The best clues as to the complexity of people from the past include the memories which have been recorded, utilizing ink on paper
The best clues as to the complexity of people from the past include the memories which have been recorded, utilizing ink on paper.
Mary Hilkelina Muehring – a life-long educator – was a preserver of history. Small in stature but large in accomplishment, she compiled a printed history of her family in 1976, following a research trip to Germany. She then shared copies of her work with her siblings and cousins in order to keep their family stories alive.
Born in 1911, she attended Mills Creek School in Ralls County, and graduated from Hannibal High School in 1929, when it was located at Tenth and Broadway. She earned an associate degree from Hannibal-LaGrange College, which was in its infancy following its establishment beyond the town’s northwestern boundary. Continuing her education, she went to Canton, where she attended Culver-Stockton College, earning a bachelor’s degree in 1935. Finally, in 1943, she earned a master’s degree in education from the University of Missouri-Columbia.
Daughter of Ahrend and Catherine Long Muehring, Mary grew up on the original 60-acre farm in Clay Township, Ralls County, which her father inherited from his father, Bohle Muehring.
She taught at the former Elzea School near Lindell Avenue on west of Hannibal, and then taught Spanish and English at Tilden High school in Oakwood. Later, she was an elementary school teacher for the Hannibal public schools. She left Hannibal in 1944, teaching for a decade at Brentwood, Mo., before going to work for the Department of Defense, teaching at U.S. Army bases overseas. She taught in Germany and Japan, and retired as principal at Sukiran Elementary School in Okinawa, with an enrollment of 1,200 students.
She relocated to San Jose, Calif., where she lived for nearly 30 years, until her death in 2003.
Bohle Franken Muehring III
Bohle Muehring, (1837-1909) one of Ralls County’s prominent farmers, died in November 1909.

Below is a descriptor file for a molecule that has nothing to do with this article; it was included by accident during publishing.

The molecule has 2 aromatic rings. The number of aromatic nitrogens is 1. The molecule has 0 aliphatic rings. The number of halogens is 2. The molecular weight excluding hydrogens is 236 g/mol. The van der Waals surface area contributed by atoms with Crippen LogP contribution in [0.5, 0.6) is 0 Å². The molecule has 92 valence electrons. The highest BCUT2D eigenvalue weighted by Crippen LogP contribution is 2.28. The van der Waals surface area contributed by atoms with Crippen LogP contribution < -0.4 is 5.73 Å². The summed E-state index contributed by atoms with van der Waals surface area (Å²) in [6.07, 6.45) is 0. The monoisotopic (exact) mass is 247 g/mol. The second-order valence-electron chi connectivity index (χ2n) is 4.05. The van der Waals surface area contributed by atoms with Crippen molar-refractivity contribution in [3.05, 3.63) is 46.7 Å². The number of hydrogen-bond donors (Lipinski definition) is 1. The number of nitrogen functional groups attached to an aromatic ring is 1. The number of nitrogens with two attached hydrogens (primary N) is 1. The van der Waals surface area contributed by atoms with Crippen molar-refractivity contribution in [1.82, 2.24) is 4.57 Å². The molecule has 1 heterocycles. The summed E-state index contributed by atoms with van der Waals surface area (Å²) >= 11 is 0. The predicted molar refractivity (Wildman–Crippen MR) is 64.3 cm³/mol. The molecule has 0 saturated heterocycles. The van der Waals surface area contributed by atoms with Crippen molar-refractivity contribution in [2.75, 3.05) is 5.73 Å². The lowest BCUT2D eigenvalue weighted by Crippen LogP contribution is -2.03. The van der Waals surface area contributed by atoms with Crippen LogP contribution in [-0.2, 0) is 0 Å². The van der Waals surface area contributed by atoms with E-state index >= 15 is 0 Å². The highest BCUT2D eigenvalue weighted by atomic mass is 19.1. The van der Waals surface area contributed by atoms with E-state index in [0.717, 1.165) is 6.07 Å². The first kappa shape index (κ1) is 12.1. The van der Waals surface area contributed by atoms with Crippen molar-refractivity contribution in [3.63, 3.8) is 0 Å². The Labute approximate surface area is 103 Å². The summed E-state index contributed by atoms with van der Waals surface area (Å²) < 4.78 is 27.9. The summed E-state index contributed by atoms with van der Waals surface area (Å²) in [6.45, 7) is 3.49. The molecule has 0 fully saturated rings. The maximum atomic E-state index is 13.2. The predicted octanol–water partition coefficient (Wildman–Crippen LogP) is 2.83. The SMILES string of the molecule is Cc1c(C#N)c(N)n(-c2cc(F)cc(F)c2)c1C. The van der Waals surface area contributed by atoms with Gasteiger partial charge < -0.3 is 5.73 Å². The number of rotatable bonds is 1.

Mary H. Muehring was the granddaughter of Bohle Franken Muhring III, and was born two years after his death.
She recorded the stories told of her grandfather’s lifetime adventures in her 1976, book, thus allowing his story to live on.
Bohle Franken Meuhring III was born in 1837 in a little village in the northwest part of Germany called Rhaude, near the Holland border.
At the age of 17 he enlisted in the military to serve on behalf of his brother, Johann, who had been drafted. Following that term of service, he enlisted again in order to fulfill his own required tour of duty. But he only served three years of that term, and then deserted. He was subsequently hired on as a cook on a Danish ship, which he believed to be headed for the United States.
Instead, he landed in South America, where he remained for four years.
In 1866, he finally made it to the United States, and settled in Forreston, Ill., where his brother, Johann, was already established.
Remembering a love he had left behind in Germany, Bohle returned in 1867, and married Hilkelina Kahlor, who by then was a widow with a young son, named John Luepkes.
They returned to Illinois, where Bohl’s first child, Engelina, was born in 1868.
His involvement in the lumber trade began when he rode the river rafts down the Mississippi River, where white pine logs were floated from Wisconsin to Hannibal. That trade brought him to Hannibal, where he built a home for his family on West Bird Street, at what is now known as 1409 Bird.
Bohle moved his family to Ralls County about 1880, when he purchased the historic A. Thompson fruit farm located two miles south of Hannibal, in Section 6, Township 56, Range 4, South of Oakwood, east of what was later known as Orchard Road (Route O).
During the winter of 1885, Bohle’s wife died at the age of 45. Four years later, he married her sister, Wilhelmina Kahlor.
Bohyle inherited a significant sum of money after the passing of his brother Wilhelm, who had remained in Germany. Bohle remodeled an existing log cabin on the Ralls County property, and eventually had home constructed for his family. (See accompanying photo.)
He moved his family to Brunswick, in north central Missouri, at the turn of the 20th century, where he was the proprietor of the Hannibal Lumber Company. Around 1904, he sold the lumber company and relocated to Ralls County, where he invested in in two farms in the Hydesburg neighborhood.
Upon his death in 1909, he bequeathed a farm to each of his three adult children:
Frank Muehring: 78 acres: Start E ½ of E ½ Section 16 Township 56 Range 5; south of the Hydesburg school.
Engelina Ransdell: 80 acres: Being the S ½ of SW ¼ Section 9 township 56 Range 5; south of Hydesburg.
Ahrend Muehring (father of Mary Hilkelina Muehring) 60 acres being the SW ¼ of the SE ¼ and East ½ of SE of the SW ¼ Section 6 Township 56 Range 4. South of Oakwood.
Thanks to Caroline McIntosh, daughter of Lois Muehring Moyers, for sharing Mary Hilkelina Muehring’s family history compilation and accompanying photos.
Mary Lou Montgomery retired as editor of the Hannibal Courier-Post in 2014. She researches and writes narrative-style stories about the people who served as building blocks for this region’s foundation. Her collective works can be found at www.maryloumontgomery.com